It’s funny how the big issues for leaders change over time. Here we are at the Fortune Global Forum in San Francisco, heart of the digital revolution, talking about our theme of Winning in the Disruptive Century – and virtually every discussion sooner or later returns to the issue of culture. Sometimes we hear it from the leaders of big, established companies like Levi Strauss’s Chip Bergh, Lockheed Martin’s Marillyn Hewson, or Charles Schwab’s Walt Bettinger. Sometimes the message is coming from cutting-edge tech entrepreneurs like Salesforce CEO Marc Benioff or Lending Club’s Renaud Laplanche, and sometimes it’s coming from the CEO of a 168-year-old heavy equipment maker, Siemens CEO Joe Kaeser. They’ve all concluded that regardless of their company’s age or industry, whether it makes jeans or software or loans, the key to its success is its culture.
“The most important thing I can do is get the culture right,” says Comcast CEO Brian Roberts. Benioff is building “a culture of trust” at Salesforce. Campbell Soup CEO Denise Morrison is deliberately changing her company’s culture to include “leadership courage” – willingness to take greater risks on new products and ideas as consumers grow more skeptical of Big Food. When Ram Charan and I asked attendees for their biggest concerns, many of them, across industries, said they were trying to build a culture of innovation.
That’s kind of surprising. We might have expected just the opposite – that quirky, unquantifiable human issues would become less important as the digital revolution remakes the economy. But in fact this is happening for a good reason. In the old industrial economy, work was more likely to be strictly defined and regimented; think of the assembly line worker tightening the same bolt in the same way as each car passed by, or the office worker who had to add columns of numbers or re-type letters all day. They either did the job or they didn’t. They were, in effect, human machines. Culture didn’t mean much, and most CEOs of the time weren’t interested in talking about it.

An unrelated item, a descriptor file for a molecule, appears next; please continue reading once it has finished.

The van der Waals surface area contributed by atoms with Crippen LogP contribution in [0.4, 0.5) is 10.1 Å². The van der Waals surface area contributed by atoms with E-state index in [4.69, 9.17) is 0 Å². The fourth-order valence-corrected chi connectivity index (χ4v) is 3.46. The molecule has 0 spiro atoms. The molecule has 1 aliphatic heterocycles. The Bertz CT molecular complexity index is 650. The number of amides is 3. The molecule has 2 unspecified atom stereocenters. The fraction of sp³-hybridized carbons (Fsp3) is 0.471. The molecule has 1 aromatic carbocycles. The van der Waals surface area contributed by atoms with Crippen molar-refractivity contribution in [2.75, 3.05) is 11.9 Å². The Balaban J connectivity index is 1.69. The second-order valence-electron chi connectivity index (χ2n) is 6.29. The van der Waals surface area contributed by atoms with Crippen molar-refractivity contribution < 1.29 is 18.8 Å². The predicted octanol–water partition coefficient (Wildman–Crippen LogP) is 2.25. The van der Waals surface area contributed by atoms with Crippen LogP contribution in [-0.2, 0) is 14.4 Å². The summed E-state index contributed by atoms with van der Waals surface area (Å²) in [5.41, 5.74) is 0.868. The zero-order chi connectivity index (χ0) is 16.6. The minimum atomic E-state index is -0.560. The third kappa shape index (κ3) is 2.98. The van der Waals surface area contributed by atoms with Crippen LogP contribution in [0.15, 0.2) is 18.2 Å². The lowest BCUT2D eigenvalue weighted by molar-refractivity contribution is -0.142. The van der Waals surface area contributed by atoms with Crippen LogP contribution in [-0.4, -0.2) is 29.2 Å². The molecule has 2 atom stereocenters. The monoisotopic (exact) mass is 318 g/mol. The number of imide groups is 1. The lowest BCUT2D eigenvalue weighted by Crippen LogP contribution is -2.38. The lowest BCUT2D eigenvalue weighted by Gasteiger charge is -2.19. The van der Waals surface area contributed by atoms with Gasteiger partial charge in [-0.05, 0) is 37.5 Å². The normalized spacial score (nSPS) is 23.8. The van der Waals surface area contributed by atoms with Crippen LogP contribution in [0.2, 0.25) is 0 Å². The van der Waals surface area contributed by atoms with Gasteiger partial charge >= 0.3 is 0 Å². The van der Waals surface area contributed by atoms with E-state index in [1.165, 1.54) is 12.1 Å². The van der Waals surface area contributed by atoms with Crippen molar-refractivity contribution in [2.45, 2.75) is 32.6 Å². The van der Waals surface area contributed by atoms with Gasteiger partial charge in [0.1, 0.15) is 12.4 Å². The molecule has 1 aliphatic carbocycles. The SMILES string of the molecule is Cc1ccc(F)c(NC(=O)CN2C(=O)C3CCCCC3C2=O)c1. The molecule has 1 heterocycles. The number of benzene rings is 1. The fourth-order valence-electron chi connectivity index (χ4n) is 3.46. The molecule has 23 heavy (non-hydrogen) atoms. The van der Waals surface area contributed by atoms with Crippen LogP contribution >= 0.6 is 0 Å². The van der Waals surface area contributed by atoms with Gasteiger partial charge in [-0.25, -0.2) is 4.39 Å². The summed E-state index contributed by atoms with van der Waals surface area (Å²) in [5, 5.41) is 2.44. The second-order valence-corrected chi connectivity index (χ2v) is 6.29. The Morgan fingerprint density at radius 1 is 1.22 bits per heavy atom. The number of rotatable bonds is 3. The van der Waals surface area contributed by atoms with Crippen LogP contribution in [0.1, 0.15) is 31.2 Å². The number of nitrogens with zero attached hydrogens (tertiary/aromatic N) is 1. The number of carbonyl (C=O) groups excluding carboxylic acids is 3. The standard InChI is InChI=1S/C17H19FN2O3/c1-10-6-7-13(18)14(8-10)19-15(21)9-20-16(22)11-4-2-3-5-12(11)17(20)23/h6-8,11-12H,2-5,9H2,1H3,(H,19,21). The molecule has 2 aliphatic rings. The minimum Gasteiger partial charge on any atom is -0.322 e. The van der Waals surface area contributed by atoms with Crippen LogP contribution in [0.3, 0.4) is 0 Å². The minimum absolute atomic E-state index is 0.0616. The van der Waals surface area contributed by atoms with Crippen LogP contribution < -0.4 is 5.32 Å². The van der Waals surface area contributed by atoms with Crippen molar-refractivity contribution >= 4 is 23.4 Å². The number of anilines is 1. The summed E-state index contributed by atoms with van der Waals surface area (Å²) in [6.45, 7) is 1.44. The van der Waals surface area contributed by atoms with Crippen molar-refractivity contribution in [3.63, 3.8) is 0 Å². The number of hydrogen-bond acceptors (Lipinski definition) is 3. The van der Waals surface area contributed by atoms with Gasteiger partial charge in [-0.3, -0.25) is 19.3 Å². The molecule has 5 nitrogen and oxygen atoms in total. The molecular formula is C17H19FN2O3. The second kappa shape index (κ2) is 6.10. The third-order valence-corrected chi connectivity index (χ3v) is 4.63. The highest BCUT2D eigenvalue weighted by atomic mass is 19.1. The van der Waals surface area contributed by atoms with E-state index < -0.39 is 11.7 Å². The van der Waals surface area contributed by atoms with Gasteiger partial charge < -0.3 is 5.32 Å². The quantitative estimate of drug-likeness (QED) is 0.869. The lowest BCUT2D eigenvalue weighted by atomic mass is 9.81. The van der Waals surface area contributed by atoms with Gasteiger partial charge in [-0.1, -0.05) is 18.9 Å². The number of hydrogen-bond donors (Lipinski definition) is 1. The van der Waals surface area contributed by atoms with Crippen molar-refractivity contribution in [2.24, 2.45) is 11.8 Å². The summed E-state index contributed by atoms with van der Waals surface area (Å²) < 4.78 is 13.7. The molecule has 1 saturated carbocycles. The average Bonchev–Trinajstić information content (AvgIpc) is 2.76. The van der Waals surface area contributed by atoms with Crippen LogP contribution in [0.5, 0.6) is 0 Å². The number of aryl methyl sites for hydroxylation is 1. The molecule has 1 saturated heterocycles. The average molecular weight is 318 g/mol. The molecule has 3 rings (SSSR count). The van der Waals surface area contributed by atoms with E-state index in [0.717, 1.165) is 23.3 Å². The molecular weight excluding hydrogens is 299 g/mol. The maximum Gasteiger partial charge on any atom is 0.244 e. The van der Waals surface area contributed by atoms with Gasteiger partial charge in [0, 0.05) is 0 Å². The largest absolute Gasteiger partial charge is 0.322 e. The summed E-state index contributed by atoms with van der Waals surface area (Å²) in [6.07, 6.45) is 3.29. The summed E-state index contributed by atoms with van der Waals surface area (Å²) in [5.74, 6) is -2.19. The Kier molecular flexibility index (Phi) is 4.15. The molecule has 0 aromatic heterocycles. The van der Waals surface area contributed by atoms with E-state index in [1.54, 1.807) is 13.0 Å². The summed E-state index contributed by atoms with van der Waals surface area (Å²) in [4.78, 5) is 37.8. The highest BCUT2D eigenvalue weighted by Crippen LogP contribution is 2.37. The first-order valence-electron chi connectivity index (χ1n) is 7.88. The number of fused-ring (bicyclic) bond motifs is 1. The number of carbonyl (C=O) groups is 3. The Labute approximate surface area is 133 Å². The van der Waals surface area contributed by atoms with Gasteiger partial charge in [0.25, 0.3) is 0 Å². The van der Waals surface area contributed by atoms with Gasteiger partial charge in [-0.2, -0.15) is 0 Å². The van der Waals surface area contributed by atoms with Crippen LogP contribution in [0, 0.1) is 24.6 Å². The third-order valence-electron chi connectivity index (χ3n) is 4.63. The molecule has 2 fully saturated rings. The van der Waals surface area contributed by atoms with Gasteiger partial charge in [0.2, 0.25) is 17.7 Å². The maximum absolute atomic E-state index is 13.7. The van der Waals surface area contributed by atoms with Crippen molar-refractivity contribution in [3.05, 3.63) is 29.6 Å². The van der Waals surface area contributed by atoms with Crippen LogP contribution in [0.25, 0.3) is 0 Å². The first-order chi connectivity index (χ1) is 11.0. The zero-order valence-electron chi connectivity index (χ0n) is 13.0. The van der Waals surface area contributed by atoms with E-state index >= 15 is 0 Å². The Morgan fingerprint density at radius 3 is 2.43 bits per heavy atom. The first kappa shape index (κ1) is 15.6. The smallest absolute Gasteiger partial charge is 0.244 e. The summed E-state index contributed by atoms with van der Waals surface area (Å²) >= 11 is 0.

Today few workers do such work. Technology has advanced to the point where machines can now do much of the machine work in the economy, and people do jobs that aren’t nearly so strictly defined. Exactly what employees do from moment to moment and how much discretionary effort and ingenuity they put into their work is increasingly up to them. CEOs can try ordering them to be more engaged or creative, but it won’t work. Only the culture – the norms and values that are in the air they breathe, the kinds of relationships they have with other workers – can do that. Little wonder that every business leader now wants to talk about the company’s culture, and frequently wants to change it.
Siemens’s Kaeser said it well in explaining his culture-change efforts. “When I explain what I want to do, experts tell me to change our incentive compensation because people are motivated by money,” he says. “That is complete nonsense. You have to touch their hearts.” Believe me, CEOs didn’t used to talk that way. An unexpected effect of the digital economy is that now, they all do.
Main-stage sessions of the Fortune Global Forum are livestreamed at Fortune.com/globalforum2015. For information on specific sessions and timing, visit www.fortuneconferences.com. Full sessions from the main stage will also be available on demand on our Fortune Magazine YouTube channel. You can follow what’s being tweeted about it at #FortuneGlobal.
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